peter.schuller at infidyne.com
Sun Feb 12 06:55:09 PST 2006
> > pkgmanager attempts to alleviate these problems by upgrading all
> > packages "in place" without needing to remove all packages that require
> > the package being upgraded.
> And this behaviour is exactly what I wouldn't want to use on a server,
> since it means a lot more russian roulete (e.g. are minimum requirements
> correctly specified? did the ABI of a package really stay consistent
> etc.). Enough developers don't fully understand ABI issues, that's why
> "(b)make replace" is and always will be marked as dangerous.
I gotta chime in here, even if late, and even if I am biased.
First off, please note that pkgmanager does not care about minimum version
requirements of similar. It upgrades *all* packages to their *latest* version
in the order demanded by the dependency graph. Any packages depending on
packages that have been upgraded or otherwise rebuilt, are also rebuilt. In
this fashion it is more comparable to 'portmanager' than 'portupgrade'.
In fact, part of the reason I wanted and wrote pkgmanager was exactly
*because* I got tired of dependency issues caused by incorrectly specified
version requirements (aside from the general upgrading issue). The whole idea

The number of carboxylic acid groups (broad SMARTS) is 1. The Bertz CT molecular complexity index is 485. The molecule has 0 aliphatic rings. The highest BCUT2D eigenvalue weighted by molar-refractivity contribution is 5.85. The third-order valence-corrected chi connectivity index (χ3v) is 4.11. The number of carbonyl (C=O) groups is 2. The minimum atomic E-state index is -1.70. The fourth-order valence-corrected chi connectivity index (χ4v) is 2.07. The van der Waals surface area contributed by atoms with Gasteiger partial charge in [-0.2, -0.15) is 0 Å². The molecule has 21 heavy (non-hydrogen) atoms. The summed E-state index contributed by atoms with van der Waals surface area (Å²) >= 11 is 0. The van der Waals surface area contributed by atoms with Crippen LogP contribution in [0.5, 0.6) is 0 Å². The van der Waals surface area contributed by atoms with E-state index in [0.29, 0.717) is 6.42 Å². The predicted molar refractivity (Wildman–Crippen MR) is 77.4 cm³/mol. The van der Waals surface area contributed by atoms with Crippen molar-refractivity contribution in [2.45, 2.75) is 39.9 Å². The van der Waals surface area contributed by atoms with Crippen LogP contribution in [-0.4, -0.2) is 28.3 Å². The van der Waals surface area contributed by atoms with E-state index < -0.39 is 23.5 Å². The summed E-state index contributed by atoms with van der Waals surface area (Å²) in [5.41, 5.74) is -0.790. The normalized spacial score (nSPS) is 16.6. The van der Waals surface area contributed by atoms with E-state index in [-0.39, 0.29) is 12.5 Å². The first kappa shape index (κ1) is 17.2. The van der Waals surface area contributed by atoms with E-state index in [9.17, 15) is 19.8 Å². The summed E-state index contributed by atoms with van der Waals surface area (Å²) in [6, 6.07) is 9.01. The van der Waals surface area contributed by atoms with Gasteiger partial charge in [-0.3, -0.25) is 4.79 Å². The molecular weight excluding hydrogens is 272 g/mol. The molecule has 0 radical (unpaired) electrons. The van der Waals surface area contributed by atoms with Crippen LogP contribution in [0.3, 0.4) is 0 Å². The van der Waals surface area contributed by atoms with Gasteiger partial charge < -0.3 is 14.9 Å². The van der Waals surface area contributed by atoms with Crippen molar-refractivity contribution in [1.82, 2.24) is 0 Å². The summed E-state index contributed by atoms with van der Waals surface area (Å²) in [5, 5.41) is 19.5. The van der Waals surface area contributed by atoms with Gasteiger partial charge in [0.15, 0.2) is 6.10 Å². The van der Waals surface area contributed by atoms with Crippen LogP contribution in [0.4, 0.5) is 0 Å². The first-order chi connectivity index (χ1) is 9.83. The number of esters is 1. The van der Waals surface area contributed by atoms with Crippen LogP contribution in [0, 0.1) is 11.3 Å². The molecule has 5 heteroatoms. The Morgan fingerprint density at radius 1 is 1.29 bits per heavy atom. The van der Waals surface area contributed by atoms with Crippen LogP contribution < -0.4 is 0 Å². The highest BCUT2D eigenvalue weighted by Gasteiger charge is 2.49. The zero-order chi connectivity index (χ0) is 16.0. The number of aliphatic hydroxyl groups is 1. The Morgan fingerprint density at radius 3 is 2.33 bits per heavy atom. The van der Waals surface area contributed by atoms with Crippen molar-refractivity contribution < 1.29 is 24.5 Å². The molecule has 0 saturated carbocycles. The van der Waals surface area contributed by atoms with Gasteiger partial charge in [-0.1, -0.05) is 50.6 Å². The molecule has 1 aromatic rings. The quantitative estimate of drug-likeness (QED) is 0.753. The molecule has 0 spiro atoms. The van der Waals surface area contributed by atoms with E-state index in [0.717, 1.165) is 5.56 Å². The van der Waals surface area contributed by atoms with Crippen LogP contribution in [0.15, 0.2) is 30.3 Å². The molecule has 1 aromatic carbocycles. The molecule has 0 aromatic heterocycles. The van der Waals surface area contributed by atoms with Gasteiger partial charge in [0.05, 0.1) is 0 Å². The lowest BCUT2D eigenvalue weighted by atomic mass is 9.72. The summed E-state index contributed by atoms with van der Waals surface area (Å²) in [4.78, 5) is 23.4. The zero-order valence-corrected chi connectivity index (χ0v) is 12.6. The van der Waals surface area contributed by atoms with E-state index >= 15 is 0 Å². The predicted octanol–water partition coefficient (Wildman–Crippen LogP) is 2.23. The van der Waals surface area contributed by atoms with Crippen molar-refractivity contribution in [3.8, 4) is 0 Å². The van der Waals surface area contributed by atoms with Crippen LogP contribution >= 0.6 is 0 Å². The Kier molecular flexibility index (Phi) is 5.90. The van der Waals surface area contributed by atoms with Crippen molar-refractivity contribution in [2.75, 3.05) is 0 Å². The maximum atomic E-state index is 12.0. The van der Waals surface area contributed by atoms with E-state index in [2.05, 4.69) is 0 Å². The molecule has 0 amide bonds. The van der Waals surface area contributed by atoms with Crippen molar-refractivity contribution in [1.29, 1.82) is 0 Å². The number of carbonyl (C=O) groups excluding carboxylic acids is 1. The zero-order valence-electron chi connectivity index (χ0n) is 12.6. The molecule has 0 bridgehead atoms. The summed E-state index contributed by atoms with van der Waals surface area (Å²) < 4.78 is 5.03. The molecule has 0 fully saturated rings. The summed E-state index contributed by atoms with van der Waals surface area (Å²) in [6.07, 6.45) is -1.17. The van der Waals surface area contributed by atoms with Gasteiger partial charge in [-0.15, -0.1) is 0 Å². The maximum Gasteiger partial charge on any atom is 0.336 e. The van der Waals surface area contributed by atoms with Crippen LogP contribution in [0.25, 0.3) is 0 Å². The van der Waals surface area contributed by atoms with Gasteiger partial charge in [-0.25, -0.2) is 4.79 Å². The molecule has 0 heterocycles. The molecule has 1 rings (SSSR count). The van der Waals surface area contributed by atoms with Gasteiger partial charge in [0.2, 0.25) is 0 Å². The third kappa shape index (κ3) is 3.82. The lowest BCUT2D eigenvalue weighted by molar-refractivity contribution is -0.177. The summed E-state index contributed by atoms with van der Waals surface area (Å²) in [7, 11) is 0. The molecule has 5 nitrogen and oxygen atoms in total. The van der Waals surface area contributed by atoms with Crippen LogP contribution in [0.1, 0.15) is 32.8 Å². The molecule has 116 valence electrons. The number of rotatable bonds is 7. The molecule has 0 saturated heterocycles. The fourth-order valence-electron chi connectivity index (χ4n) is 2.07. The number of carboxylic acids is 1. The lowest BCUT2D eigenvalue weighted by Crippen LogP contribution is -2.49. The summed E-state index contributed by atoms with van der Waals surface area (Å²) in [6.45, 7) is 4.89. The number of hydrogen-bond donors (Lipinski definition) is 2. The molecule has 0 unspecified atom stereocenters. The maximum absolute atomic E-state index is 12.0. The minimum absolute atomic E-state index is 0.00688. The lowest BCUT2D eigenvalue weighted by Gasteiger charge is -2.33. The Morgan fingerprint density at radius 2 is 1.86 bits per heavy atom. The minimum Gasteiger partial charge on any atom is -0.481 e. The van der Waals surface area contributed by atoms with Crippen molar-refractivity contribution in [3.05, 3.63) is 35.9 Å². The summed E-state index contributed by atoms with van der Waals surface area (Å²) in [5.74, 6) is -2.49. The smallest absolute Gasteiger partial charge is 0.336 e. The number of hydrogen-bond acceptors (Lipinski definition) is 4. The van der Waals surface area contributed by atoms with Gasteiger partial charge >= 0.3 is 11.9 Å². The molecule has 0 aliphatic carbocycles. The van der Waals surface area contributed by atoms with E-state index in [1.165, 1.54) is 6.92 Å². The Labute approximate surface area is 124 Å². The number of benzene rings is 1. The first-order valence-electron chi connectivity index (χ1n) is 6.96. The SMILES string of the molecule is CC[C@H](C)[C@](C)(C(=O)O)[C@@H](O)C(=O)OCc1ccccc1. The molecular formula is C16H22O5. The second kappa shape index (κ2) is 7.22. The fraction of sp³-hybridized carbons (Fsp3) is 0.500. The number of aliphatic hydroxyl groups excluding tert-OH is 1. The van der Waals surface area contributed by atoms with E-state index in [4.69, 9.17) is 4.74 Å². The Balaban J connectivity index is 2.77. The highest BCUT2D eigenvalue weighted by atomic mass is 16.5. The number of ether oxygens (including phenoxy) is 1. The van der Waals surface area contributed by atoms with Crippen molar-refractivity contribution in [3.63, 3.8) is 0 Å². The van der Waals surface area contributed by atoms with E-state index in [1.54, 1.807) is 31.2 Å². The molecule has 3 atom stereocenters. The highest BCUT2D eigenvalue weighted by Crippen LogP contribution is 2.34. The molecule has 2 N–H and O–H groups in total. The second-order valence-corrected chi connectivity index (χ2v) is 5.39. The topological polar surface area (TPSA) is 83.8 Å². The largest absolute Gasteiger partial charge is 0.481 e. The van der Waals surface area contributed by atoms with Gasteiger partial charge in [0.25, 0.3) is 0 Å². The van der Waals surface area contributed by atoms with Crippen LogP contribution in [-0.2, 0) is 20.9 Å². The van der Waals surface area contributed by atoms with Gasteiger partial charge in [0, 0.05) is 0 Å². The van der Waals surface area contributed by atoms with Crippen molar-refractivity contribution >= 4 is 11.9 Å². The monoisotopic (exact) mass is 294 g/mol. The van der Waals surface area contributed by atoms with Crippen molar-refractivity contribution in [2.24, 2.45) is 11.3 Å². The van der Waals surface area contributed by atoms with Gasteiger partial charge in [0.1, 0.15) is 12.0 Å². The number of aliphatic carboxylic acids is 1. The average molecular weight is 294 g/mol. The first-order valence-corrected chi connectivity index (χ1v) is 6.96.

is to produce a system which is equivalent to what you would have gotten had
you de-installed all out-of-date packages and then re-installed them - but
hopefully (but not always) not have your workstation crippled for a couple of
days while doing it.
In addition, if you are comparing the use of pkgmanager to seriously maintaing
a separate jail, upgrading everything there and producting binary packages,
and then do a binary upgrade of the host system, then sure, I fully agree
that pkgmanager is obviously less safe. But noone has claimed otherwise.
(Though I hope to have pkgmanager do exactly that in the future,
But let me ask: How many people actually *DO* this? There is no simple
out-of-the-box and supported way to do it (even using pkg_chomp it get's more
compilcated than 5 minutes of manpage reading).
How many people even *WANT* to do this for their non-super-important servers
or their desktop system?
With FreeBSD ports (mentioning it since it was brought up in the comparison)
you at least have an out-of-the-box half-decent and supported method of
ugprading. Sure it breaks, and sure I have done my fair share of cussing at
broken dependency handling in ports etc... but at least it *works*, for some
definition of it.
With pkgsrc, you basically have no out-of-the-box option for easy upgrading. I
stopped using NetBSD alltogether for a period just because I got fed up with
the pkgsrc upgrading issue.
Hence, pkgmanager. And hence, the non-focus on being 100% correct in the
beginning - since that is already possible if you take the time to do it
right manually. The aim is to have a tool which *easily* allows you to
perform a global upgrade without a lot of hard work.
If you are a pkgsrc newbie wanting to "just upgrade", you are not appreciated
being told "well, set up your own jail, do a builk build of all packages and
then perform a binary upgrade". If you come from any Linux dist or from
FreeBSD, you expect *some* usable upgrade mechanism to exist out-of-the-box
(breaking your entire desktop for 48 hours after 'make update' removed
everything right of the back does not count as "usable").
/ Peter Schuller, InfiDyne Technologies HB
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